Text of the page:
Tamizh, Hindi and the Boogeyman
Boogeyman. Every child knows of Boogeyman. In one form or the other. Whenever they are mischievous, difficult to handle, wilful or recalcitrant, the Boogeyman is whipped out. He could be the blowing wind, or the murmur hiding under your bed or even a mask one noticed hanging behind the door before. But there is a reason Boogeyman is associated with childhood. One is supposed to grow wiser with age. The ability to see through the facade is expected to come with wisdom. The irony of our nation is that we haven’t grown up enough to see through the pretense yet.
The charade and the politics
They say, politics once upon a time wasn’t such a dirty word. I think that was before the beginning of time. We choose some people, mere mortals like us, and bestow them with the power. We expect them to be the keepers of our interests. They are supposed to be our voice. We entrust them to take decisions on our behalf. We trust them to be our leaders. Unfortunately, these representatives rather than being the aforementioned, choose to become politicians. They care about their interests and their well being, even if it is on the cost of us. As long as we are docile, subservient and treat them as our rulers, they are happy. But the moment we are not docile enough for them or when we ask questions, they whip out the Boogeyman.
Our nation has seen its fair share of Boogeymen. Be it in the form of Hindu-Muslim divide, or the divide between Upper and Lower caste. The age old adage of divide and rule culminated in the form of division of our amazing country into three parts. But the funniest thing is, we have learnt nothing. We still let the politicians manipulate us using the Boogeymen. One such Boogeyman is imposition of Hindi over certain states.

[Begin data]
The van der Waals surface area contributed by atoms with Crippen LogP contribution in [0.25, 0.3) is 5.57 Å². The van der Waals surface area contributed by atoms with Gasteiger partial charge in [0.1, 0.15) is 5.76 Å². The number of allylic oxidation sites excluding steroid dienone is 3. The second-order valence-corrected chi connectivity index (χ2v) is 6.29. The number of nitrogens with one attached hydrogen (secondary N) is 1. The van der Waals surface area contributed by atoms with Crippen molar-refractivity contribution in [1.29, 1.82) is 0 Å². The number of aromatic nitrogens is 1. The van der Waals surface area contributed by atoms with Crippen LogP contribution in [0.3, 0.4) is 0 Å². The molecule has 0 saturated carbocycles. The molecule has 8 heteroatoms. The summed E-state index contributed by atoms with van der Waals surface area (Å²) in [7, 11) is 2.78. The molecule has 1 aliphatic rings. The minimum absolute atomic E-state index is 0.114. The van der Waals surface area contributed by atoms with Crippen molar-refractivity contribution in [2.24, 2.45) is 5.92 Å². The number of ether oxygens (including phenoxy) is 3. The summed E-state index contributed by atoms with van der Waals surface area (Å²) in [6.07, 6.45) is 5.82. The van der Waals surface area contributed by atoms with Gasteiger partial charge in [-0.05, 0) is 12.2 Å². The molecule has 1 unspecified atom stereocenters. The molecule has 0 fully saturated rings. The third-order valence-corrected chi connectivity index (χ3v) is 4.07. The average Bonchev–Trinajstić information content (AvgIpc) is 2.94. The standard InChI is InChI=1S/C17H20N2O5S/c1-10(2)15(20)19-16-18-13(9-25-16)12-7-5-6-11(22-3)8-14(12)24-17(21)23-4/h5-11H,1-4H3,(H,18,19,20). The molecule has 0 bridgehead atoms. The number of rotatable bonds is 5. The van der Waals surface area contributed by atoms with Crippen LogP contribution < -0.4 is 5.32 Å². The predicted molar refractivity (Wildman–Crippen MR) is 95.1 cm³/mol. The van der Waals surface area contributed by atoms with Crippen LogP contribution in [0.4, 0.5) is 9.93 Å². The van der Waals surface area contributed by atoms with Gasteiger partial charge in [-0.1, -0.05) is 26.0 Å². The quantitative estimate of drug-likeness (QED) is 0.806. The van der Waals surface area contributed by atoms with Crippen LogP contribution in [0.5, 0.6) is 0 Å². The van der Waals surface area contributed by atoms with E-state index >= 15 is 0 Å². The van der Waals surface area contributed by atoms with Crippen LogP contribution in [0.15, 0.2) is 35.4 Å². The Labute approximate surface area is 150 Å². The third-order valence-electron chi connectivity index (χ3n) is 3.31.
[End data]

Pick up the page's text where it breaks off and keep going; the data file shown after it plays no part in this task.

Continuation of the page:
The Boogeyman that is Hindi
Tamil Nadu has had its fair share of history with opposition of Hindi. As a state with strong cultural heritage with deep-rooted love for their language, it is understandable too. The notion that one could be treated as a second grade citizen in their own country is scary. This issue was done and dusted back in 1967 after the Official Languages(Amendment) Acts. But it is commonplace in Tamil Nadu for a politician to evoke anti-Hindi sentiments every now and then.
Apparently on some of the milestones between certain cities in Tamil Nadu, the writings in English were changed into Hindi by the authorities. I agree that is in defiance to the Official Language Act of 1967. If the NHAI was so worried about the people who could only read Hindi, they should have placed bigger milestones to have place for the third language. But I do not think this issue is as big as it is being made out to be. Some political parties are challenging to start a state-wide agitation against this, which mind you, will only lead to destruction of property in the state. There is a judicial system in this country, which follows the law. There is a process via which such discrepancy can be eliminated. You have a grievance? Well, just knock the door.
The cultural impact of the anti-Hindi sentiments has been covered in immaculate detail and nothing new could be said about it. Let’s look at it from the political perspective though. The major impact of the anti-Hindi movement in Tamil Nadu was that Congress was rooted and was never able to come back to power, giving the control in hands of regional parties. And today, people have only two options to choose from, which isn’t much of choice if you see ideologically.